Association of external cephalic version before term with late preterm birth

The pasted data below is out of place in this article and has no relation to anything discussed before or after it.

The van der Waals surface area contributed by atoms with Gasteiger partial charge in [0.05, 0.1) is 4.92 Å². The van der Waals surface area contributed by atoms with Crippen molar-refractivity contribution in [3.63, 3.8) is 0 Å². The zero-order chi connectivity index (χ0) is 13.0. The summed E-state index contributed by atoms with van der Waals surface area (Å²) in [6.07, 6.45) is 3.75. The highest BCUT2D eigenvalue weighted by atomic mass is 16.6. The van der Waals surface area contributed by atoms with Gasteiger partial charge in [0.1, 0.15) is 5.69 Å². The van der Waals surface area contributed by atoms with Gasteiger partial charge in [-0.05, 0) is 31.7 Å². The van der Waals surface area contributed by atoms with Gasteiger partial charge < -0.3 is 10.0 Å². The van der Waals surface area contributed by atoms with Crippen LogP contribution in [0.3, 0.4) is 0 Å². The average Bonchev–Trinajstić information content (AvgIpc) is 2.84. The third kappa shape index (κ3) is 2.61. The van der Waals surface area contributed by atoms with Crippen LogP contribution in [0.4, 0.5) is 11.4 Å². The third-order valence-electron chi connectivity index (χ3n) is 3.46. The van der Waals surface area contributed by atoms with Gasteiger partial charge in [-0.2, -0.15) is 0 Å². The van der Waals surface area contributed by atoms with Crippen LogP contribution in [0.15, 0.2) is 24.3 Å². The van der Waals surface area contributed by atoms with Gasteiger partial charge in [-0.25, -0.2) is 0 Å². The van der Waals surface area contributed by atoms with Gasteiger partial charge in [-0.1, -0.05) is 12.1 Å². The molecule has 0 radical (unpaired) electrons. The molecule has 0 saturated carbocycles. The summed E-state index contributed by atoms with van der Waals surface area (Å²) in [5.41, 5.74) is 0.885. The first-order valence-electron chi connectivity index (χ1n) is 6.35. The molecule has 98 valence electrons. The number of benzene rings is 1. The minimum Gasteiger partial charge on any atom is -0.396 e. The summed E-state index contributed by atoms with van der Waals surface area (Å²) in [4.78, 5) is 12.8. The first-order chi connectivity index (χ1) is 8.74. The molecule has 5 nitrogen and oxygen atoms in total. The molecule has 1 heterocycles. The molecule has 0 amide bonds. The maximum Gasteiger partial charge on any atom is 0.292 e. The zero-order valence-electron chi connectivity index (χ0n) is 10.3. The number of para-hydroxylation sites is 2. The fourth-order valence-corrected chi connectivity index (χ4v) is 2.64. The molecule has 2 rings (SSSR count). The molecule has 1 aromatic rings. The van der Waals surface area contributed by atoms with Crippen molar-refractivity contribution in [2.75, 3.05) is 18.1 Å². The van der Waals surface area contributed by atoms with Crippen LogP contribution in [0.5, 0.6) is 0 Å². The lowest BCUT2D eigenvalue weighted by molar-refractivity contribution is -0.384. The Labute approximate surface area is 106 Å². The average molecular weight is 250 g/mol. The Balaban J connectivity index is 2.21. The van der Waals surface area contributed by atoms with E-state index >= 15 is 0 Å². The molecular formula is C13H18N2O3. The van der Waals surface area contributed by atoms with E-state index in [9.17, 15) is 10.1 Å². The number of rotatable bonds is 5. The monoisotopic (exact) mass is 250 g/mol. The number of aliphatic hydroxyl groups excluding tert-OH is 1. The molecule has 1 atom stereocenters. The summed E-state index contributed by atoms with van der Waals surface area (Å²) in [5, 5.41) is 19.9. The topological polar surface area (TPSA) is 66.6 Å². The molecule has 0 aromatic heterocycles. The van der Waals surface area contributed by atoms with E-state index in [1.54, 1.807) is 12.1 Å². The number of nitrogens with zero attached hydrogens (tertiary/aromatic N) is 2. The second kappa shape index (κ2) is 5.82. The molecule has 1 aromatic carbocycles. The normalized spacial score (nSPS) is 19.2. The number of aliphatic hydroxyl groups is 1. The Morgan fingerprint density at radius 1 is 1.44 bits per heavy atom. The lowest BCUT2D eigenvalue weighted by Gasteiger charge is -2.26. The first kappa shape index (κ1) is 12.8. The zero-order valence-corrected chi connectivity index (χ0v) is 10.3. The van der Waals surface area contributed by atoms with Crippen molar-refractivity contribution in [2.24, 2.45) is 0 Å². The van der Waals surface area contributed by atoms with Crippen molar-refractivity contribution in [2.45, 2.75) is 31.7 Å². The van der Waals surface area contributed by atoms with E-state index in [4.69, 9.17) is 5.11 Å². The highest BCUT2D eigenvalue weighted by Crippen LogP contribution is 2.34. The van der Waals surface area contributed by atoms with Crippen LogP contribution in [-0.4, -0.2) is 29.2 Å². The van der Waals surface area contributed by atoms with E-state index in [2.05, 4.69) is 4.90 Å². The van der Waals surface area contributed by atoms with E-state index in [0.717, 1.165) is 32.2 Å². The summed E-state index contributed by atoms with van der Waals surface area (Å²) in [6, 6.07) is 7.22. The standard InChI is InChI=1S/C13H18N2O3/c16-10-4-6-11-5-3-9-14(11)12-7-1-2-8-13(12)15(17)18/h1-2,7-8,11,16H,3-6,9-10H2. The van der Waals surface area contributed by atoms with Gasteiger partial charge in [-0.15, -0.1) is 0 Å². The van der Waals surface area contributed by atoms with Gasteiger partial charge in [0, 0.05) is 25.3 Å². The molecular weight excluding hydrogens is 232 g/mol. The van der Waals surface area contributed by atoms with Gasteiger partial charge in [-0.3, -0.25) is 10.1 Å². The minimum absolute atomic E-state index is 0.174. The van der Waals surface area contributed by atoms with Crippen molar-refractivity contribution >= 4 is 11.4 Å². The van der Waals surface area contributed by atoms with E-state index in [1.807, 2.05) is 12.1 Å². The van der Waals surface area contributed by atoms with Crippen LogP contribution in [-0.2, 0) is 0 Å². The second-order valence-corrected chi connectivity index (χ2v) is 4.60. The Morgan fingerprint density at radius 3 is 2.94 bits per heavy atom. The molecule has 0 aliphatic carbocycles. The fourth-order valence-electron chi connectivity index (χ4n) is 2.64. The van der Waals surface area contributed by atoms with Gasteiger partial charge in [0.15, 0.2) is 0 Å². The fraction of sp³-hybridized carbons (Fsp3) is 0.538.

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INTRODUCTION: While evidence suggests that beginning an external cephalic version (ECV) before term (340/7 to 366/7 weeks) compared with after term may be associated with an increase in late preterm birth (340/7 to 366/7 weeks), it remains unknown what might account for this risk. The objective of the present study is to further investigate the association between ECV before term and late preterm birth. MATERIAL AND METHODS: Secondary analysis of data collected from the international, multicenter Early ECV trials. We evaluated the relation between ECV exposure and late preterm birth (340/7 to 366/7 weeks), as well as whether additional risk factors for preterm birth (such as maternal age, height, body mass index, parity, placental location, and perinatal mortality rate) moderated this relation. Generalized linear mixed methods were used to account for center effect and adjust for covariates. RESULT: Among 1765 women with breech pregnancies and without a prior preterm birth, 749 (42.4%) received at least one ECV before term. Exposure to an ECV before term was not associated significantly independently with odds of preterm birth. However, placenta location moderated the association between early ECV exposure and late preterm birth. The odds of preterm birth in women who were exposed to an ECV before term and who also had an anterior placenta were doubled (OR 2.05; 95% CI 1.12-3.71; p = 0.02). CONCLUSION: In a large cohort of women without known risks for preterm birth, those with an anterior placenta who undergo an ECV before term constitute a subgroup at particular risk for late preterm birth.
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